WESTERLY — Cedric Burnside, who was nominated in the Best Traditional Blues Album category at the 61st Grammy Awards, will stop by The Knickerbocker tonight, "on the road to Newport," for an intimate show ahead of his set at the Newport Folk Festival on Friday.
The 39-year-old musician, who still lives on the land near the Holly Springs, Miss., home where he was raised by his grandfather, “Big Daddy” — the late singer/songwriter/guitarist R.L. Burnside, whom Cedric famously played alongside — was literally born to the blues. More specifically, the “rhythmically unorthodox” hill-country variant that emerged from Mississippi, where he grew up surrounded (and influenced) by his father — the drummer Calvin Jackson — Junior Kimbrough, Jessie May Hemphill and Otha Turner, as well as delta musicians T-Model Ford and Paul “Wine” Jones.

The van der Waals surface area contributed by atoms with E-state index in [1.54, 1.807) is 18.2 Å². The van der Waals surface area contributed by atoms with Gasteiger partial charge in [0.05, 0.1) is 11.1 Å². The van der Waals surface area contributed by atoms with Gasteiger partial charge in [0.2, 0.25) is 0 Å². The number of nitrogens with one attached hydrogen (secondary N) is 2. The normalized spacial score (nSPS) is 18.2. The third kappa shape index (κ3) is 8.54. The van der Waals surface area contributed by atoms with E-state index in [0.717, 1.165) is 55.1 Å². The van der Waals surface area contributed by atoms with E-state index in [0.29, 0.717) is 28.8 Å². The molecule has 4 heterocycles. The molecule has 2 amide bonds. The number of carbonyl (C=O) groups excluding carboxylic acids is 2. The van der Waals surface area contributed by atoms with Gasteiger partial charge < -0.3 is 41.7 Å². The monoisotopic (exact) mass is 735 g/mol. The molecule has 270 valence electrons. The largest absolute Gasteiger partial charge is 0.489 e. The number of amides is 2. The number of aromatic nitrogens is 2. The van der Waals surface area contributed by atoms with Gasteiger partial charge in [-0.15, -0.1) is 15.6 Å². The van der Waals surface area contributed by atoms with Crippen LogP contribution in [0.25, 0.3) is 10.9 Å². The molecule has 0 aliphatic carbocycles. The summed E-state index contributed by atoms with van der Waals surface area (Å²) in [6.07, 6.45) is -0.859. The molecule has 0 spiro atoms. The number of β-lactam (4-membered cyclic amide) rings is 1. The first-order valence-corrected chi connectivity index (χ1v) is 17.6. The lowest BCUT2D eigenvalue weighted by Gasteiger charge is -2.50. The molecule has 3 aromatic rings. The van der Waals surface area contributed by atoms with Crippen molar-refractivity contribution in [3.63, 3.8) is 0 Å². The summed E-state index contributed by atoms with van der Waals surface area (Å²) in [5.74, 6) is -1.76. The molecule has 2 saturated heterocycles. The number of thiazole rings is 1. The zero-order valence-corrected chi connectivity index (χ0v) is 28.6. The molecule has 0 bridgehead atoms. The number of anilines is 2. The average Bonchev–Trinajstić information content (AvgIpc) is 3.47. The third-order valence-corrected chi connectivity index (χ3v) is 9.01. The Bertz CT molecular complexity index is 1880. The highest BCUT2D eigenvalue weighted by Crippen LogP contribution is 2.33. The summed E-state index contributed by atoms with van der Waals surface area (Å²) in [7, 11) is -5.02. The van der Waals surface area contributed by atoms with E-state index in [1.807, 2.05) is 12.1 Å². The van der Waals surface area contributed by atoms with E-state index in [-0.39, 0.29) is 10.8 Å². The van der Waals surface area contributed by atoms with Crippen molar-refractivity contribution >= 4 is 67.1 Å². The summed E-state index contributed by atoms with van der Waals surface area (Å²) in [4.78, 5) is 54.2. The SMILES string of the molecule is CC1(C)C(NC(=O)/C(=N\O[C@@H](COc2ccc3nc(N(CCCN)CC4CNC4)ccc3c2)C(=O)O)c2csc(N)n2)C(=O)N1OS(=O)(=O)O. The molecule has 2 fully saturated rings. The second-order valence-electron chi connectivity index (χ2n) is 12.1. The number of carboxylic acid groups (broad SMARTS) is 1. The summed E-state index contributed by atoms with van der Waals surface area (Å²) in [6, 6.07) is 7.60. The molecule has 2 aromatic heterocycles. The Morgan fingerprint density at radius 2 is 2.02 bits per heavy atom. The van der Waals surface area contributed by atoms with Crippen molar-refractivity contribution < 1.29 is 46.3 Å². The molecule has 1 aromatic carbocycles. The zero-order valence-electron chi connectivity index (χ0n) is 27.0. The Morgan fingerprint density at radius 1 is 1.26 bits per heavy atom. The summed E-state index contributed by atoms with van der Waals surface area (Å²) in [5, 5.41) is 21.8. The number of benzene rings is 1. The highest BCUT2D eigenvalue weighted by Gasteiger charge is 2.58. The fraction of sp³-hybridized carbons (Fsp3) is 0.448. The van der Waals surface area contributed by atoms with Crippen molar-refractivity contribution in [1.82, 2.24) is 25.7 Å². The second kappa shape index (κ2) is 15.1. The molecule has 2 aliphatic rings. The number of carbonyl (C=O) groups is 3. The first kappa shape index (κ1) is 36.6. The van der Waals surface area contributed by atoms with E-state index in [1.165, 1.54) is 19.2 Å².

Burnside's latest album, "Benton County Relic," offers a showcase for his electric and acoustic guitar. He recorded 26 tracks in just two days with drummer/slide guitarist Brian Jay in the latter’s Brooklyn home studio in a rush of creativity. It’s his first release for Single Lock Records, the Florence, Ala., label headquartered across the Tennessee River from the legendary Muscle Shoals Sound Studio and responsible for critically acclaimed records by John Paul White, Nicole Atkins, Dylan LeBlanc and St. Paul & the Broken Bones.
As one critic put it, "If the blues has traditionally been about getting through hard times, 'Benton County Relic' offers the kind of deep baring of the soul that enables us to transcend oppression, whether in the 19th century or in the precarious present."
The show is being held in association with Newport Folk.
— Nancy Burns-Fusaro